Another important partner is "Friends of GHNP." Friends of GHNP is an informal organization which consists of foreign nationals who have visited and/or support GHNP and SAHARA. These individuals volunteer give their time and effort to assist Park conservation and village economic and social empowerment. Friends of GHNP strongly believe the Park should have international support for its efforts to protect a part of the unique environment of the Western Himalayas. Currently, Friends of GHNP are developing a Web site for the Park and are assisting in training village men in trekking support. Most recently they have contributed to the development of educational and publicity material for the Park. They are actively assisting the Park and SAHARA in organizing ecotourism and marketing of local products made by the WSCGs.


7. Sustainability: How long has this initiative been in operation? What are the key social, institutional, financial, and ecological elements that make this initiative sustainable?

The GHNP-SAHARA linked initiative started in 1999. The initiative has inherent elements of sustainability including: (1) it is based mainly on women who have direct linkages to conservation in a mountain-based household, (2) It works with the funds that have been saved by the members of WSCGs., (3) they spend their money with responsibility which is very fundamental to the sustainability. (4) The WSCG being small, allows decision making based on members knowing each other's capabilities, (5) Programs are developing marketable products based on group decisions and utilizing marketing expertise input.

The continued existence and role of the local CBO i.e. SAHARA as well as of the groups would require institutional and financial support especially in areas of capacity building and marketing. This combination has, so far, been able to improve livelihoods of the poor, especially women, in the buffer zone of the GHNP. Equally important, groups of poor women have caused gender biases, caste issues, and political outlook in the area to evolve. Their appreciation of sustainability of the Park's resources further strengthens the protection of GHNP.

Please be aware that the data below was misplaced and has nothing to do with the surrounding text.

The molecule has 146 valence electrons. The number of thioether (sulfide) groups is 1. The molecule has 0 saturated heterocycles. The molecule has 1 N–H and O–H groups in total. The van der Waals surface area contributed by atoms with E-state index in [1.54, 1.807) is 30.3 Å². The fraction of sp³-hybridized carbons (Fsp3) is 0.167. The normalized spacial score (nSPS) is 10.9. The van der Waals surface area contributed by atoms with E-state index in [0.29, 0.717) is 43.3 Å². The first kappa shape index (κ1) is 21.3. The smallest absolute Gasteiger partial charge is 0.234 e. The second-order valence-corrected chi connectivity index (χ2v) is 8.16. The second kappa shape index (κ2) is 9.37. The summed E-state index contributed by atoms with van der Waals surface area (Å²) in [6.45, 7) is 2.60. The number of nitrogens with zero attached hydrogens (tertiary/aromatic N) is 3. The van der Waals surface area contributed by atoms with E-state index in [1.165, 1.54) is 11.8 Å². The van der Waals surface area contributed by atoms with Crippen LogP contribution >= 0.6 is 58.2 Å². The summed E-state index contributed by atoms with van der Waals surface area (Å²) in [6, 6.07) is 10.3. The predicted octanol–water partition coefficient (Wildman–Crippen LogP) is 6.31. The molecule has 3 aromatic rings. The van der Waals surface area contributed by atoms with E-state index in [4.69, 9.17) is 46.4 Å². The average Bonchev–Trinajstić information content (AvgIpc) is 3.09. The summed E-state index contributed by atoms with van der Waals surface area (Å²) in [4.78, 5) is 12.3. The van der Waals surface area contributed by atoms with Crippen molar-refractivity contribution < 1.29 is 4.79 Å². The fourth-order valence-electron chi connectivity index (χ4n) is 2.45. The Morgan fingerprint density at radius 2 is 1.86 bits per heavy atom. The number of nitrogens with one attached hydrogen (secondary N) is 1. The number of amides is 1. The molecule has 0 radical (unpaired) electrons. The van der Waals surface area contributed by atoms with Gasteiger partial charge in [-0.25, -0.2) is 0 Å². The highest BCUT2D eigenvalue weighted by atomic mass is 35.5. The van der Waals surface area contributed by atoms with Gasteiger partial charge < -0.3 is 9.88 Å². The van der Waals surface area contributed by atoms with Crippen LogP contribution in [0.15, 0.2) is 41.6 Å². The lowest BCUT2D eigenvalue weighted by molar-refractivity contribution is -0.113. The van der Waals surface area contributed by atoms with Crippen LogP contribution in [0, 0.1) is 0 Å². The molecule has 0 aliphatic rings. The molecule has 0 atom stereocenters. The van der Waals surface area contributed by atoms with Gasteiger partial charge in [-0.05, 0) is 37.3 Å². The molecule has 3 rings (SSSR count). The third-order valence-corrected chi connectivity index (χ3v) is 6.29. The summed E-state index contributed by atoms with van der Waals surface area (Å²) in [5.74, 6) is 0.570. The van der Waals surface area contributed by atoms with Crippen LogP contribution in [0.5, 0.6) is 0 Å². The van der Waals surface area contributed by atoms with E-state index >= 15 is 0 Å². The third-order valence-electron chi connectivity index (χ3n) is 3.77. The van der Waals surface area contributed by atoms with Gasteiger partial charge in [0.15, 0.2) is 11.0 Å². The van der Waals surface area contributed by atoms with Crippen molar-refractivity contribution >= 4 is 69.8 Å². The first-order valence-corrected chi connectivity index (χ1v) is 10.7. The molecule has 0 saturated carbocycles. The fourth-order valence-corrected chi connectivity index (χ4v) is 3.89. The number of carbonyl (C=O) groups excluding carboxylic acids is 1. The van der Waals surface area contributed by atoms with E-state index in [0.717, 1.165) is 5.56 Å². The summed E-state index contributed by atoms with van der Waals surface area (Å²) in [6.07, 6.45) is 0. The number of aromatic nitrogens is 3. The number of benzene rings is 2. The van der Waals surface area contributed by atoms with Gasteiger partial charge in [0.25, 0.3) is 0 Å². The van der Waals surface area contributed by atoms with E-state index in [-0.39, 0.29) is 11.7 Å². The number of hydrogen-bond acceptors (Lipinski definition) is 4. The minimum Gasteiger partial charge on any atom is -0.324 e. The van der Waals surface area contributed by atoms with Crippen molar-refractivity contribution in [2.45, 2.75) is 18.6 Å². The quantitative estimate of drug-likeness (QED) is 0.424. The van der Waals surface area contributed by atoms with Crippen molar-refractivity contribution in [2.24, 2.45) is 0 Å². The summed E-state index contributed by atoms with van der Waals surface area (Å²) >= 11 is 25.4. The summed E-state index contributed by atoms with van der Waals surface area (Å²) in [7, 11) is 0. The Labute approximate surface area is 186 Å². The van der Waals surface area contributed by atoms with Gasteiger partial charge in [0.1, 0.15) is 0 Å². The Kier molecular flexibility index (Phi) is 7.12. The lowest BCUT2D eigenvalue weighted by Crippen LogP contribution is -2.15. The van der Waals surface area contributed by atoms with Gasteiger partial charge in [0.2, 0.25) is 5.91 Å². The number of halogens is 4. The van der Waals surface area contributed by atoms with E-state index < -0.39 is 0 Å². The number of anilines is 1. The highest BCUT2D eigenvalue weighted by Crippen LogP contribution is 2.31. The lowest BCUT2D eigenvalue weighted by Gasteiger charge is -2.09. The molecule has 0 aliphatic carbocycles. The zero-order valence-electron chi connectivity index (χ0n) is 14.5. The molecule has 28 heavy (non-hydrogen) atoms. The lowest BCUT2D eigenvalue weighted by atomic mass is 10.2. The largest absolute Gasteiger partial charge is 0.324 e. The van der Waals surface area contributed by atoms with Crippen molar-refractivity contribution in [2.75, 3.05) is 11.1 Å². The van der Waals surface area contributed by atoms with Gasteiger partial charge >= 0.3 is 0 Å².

8. Other Information: Is there anything else of importance to convey about the initiative?

The continued support and recognition of efforts by GHNP and SAHARA working together will help reduce poverty in mountain villages. This in turn will support conservation, biodiversity, and sustainability in the unique and endangered environment of the western Himalayas.

9. Contact Information: For the individuals listed below, please provide

Name: Sanjeeva Pandey
Organization: Himachal Pradesh Forest Department
Address: Sanjeeva Pandey, Director, Great Himalayan National Park, Shamshi (district Kullu), Himachal Pradesh, India PIN 175126
city/town: Shamshi (district Kullu)
postal code: 175126
country: India
telephone: 0091 1902 65320
fax: 0091 1902 65320
e-mail: dirchnp@sancharnet.in
web site: under construction; an old website is at "http://www.wii.gov.in/ghnpindia.htm"

Contact person(s) for the initiative/activity being nominated:
Sanjeeva Pandey, Director, Great Himalayan National Park, Shamshi, District Kullu, Himachal Pradesh, PIN 175126, India
Contact person(s) for the partner groups: Rajender Singh, Director, SAHARA, Village Kalwari, Tehsil Banjar, District Kullu, H.P., India
Nominator (if different from nominee): Nil
Two references (if available) who are well informed about the initiative/activity and who may be contacted by the selection committee:
First Reference: Dr. Anthony J. Gaston, Canadian Wildlife Service, 100 Gamelin Blvd., Hull, Quebec, Canada K1AOH3
Email: :gaston@cyberus.ca
Second Reference: Payson R. Stevens, Friends of GHNP, 411 Seventh Street, Del Mar, CA 92014-3013, USA. Email: inm@aol.com

Human cost of saving the wild

Tribune Article
Naveen S. Grewal
Tribune News Service

Gushaini (Kulu): The Great Himalayan National Park (GHNP) was formed to preserve the unique flora and fauna of the western Himalayas. But four years after the area located in the four valleys of Tirthan, Sainj, Jiwa and Parvati in the Kulu region was declared out of bounds for human habitation, the marauding of wild life continues.

Poaching of musk deer brown bear and ghoral (goat-antelope) and looting medicinal plants like vallerina (Nainu), pichroriza (Kauru) aconitum (Patish) and incense (Dhoop) continue unabated. Birds like monal and western tragopan are on the verge of extinction due to hunting banned in Himachal Pradesh since 1982. The magnitude of the problem can be gauged from the fact that not a single case of poaching or stealing has been registered in the known history of the region. Monal happens to be Himachal’s state bird, while musk deer is the state animal. Estimates put the number of musk deer killed in a year in this area to about 50 and ghorals to around 100.